Most importantly, God is encouraging me to grow spiritually by forgiving those who are not for me, and to have sympathy and pray for the issues that the ladies in my church are enduring in their own lives.

    4. God doesn’t want to heal me

    The previous year has been especially difficult for my mental health. I am in recovery from burnout and chronic depression; however, the global pandemic and its consequences have negatively affected my mental state further.

    One of my biggest prayers is for healing from my mental torment. So, when God allows me to keep on suffering, and thereby miss out on the joys of life, l begin to doubt whether He will heal me at all.

    However, God is Jehovah Rapha – The God who heals. In His Word, God assures us that He hears our cries, and promises to heal us (2 Kings 20:5). God keeps His promises, because that is who He is (Numbers 23:19). When that healing will occur, we can only trust Him and leave it up to His perfect timing.

    5. Satan rules the world

    With 2020 exposing the injustice, discord, and tragedies of the world through the COVID-19 pandemic, racism, political deceit, as well as natural and personal disasters, is it consequential to say that the world is ruled by the orchestrator of darkness – Satan?

    And if so, why does God allow this?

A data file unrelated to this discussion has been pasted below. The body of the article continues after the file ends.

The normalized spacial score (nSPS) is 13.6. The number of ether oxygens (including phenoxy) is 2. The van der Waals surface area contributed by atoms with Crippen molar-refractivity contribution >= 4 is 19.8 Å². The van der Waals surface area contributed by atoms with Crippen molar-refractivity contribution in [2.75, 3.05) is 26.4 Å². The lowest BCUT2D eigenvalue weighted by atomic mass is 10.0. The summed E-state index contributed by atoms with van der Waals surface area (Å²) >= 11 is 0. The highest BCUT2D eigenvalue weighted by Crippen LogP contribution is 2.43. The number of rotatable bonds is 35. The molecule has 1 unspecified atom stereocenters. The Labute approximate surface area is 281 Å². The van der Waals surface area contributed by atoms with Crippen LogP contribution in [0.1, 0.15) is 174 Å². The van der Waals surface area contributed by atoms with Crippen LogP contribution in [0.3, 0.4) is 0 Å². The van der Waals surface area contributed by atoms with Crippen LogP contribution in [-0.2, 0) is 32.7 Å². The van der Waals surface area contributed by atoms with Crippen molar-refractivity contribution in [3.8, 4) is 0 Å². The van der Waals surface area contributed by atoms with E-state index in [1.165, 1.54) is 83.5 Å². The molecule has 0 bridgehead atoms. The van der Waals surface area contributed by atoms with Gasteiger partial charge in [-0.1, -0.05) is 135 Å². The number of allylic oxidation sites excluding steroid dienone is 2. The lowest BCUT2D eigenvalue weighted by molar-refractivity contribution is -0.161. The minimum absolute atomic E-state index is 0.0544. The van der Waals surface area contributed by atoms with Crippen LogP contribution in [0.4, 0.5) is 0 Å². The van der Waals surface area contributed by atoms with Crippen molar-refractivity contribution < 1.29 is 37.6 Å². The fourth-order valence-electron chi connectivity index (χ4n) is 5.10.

First of all, we need to remember that we live in a broken world. Self-interest, greed, and the pursuit of materialistic gain have resulted in the world suffering at the hands of man’s poor stewardship of the earth’s resources and lack of love for his fellow brother.

    However, regardless of what we as mankind do to the world and to each other, God has the final say over the events and outcomes of this earthly plain. In Isaiah 40:21-26, the prophet describes how God is the One who created the earth, including the heavens and the stars. He raises rulers and He can also bring them down again, for no one is His equal. He rules the world!

    Indeed it is true, that Satan is an enemy to man, whose goal is to “kill, lie, and destroy” (John 10:10). However, he is no match for God!

    If this is the case then, why is there so much evil on earth?

    Jesus warned us in the Book of John that our lives would not be free of trouble of adversity. However, He also said that He has conquered the world (John 16:33). Similarly, God promises in Romans 8:28 that He makes all things work out for good.